- From Franklin, drive approximately 3 miles west on US-64.
- Turn right at the Wayah Bald sign onto Old Murphy Road followed by a quick left onto Wayah Road.
- Drive a winding 9 miles until Forest Service Road 69 and continue until the road ends approximately 4 miles later.
- Once you arrive, there is a short uphill walk to the tower. The trail is paved and easy for most active adults and children.
Note that there are vaulted toilets and a picnic table at the end of the road. Parking is somewhat limited, but we didn’t have any difficulty finding a spot.
When to Visit Wayah Bald
Wayah Bald Tower is not accessible to drivers from January 1 to April 1 when Forest Service Road 69 is closed.
You can hike through at any time, though we recommend keeping an eye on weather conditions and following official local guidance.
Spring is magnificent at Wayah Bald, but it is an excellent spot for sunrise and sunset throughout the year!
Ready to Visit Wayah Bald Tower?
We think you’ll love Wayah Bald Tower if you haven’t visited before. It’s the perfect stop for hikers and even better after the drive on those Forest Service roads.
The views are hard to beat, and you’ll want to stick around for as long as possible.
If you’ve visited Wayah Bald Tower before, we’d love to know what you think about this place. Is it as grand as we say? Let us know in the comments section or by email.
Wayah Bald Tower is just under two hours from Asheville, making it an excellent day trip from our largest mountain city. However, if you want to make the most out of your visit, here are some suggestions on other things to do near Wayah Bald.
Wilson Lick Ranger Station
Three miles before you reach Wayah Bald on Forest Service Road 69 is a turn for the Wilson Lick Ranger Station. Wilson Lick was the first ranger station in Nantahala National Forest (1913) and provided a great example of early forestry service life.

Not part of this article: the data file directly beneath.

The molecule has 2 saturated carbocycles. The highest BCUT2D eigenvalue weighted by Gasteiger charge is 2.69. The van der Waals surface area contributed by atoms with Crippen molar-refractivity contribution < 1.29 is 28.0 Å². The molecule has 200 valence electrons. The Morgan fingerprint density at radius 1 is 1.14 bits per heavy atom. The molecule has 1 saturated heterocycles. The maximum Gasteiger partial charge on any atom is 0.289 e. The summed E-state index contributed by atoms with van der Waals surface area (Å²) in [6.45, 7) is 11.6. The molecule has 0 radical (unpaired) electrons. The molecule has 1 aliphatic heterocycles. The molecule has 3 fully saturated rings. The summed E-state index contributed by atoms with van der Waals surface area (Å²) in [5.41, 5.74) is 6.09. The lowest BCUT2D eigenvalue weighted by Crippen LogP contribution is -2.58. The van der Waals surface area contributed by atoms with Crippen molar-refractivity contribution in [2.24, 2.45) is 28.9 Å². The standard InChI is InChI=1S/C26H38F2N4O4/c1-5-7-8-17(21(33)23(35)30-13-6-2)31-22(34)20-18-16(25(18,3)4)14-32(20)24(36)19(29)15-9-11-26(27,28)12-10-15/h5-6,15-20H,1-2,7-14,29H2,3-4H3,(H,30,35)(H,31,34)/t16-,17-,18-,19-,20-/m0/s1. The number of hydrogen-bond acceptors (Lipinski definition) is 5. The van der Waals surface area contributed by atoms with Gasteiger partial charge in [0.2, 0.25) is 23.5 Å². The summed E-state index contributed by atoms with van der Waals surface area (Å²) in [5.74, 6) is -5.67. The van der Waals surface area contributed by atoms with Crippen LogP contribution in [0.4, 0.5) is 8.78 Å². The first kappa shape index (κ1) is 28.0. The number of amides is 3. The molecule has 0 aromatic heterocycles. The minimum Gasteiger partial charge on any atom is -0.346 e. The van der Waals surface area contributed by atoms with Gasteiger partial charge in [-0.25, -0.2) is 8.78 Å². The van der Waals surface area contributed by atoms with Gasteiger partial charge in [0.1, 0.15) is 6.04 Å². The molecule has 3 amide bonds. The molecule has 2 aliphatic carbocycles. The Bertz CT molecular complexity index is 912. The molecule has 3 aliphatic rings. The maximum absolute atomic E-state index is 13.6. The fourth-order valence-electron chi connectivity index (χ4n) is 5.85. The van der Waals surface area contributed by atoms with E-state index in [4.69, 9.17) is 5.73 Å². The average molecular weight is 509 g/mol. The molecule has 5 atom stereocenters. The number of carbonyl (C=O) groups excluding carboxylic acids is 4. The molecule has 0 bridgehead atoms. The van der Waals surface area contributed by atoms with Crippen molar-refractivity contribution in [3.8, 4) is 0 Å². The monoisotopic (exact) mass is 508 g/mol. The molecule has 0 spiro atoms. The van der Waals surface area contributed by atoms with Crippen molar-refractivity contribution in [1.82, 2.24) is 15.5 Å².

If you wish to say you’ve hiked a portion of the AT, you can hop on the trail here for a 3-mile hike to Wayah Bald.
Franklin is an adorable mountain town that is situated on top of a steep hill.
Don’t forget to stop by the Scottish Tartans Museum, an excellent place to learn about tartan and Highland dress and heritage.
If you’re hungry, drive out to Haywood Smokehouse‘s Franklin location for a delicious meal of pulled pork and smoked sausage! You can also find Haywood’s in Waynesville and Dillsboro.
The Waterfall Byway
Franklin sits off the Waterfall Byway section of US-64. This is one of NC’s most beautiful scenic roads, and the Cullasaja Gorge section between Franklin and Highlands is the most thrilling.
There are pull-off points for at least four named waterfalls in this section. They include the following:
- Cullasaja Falls
- Bust Your Butt Falls
- Dry Falls
- Bridal Veil Falls (different from the Bridal Veil Falls inside DuPont State Recreational Forest)
You can also drive west on US-64 past Franklin and reach Murphy in about an hour. Just before Murphy is a stop-off for the beautiful Lake Chatuge, which straddles the NC-Georgia state line.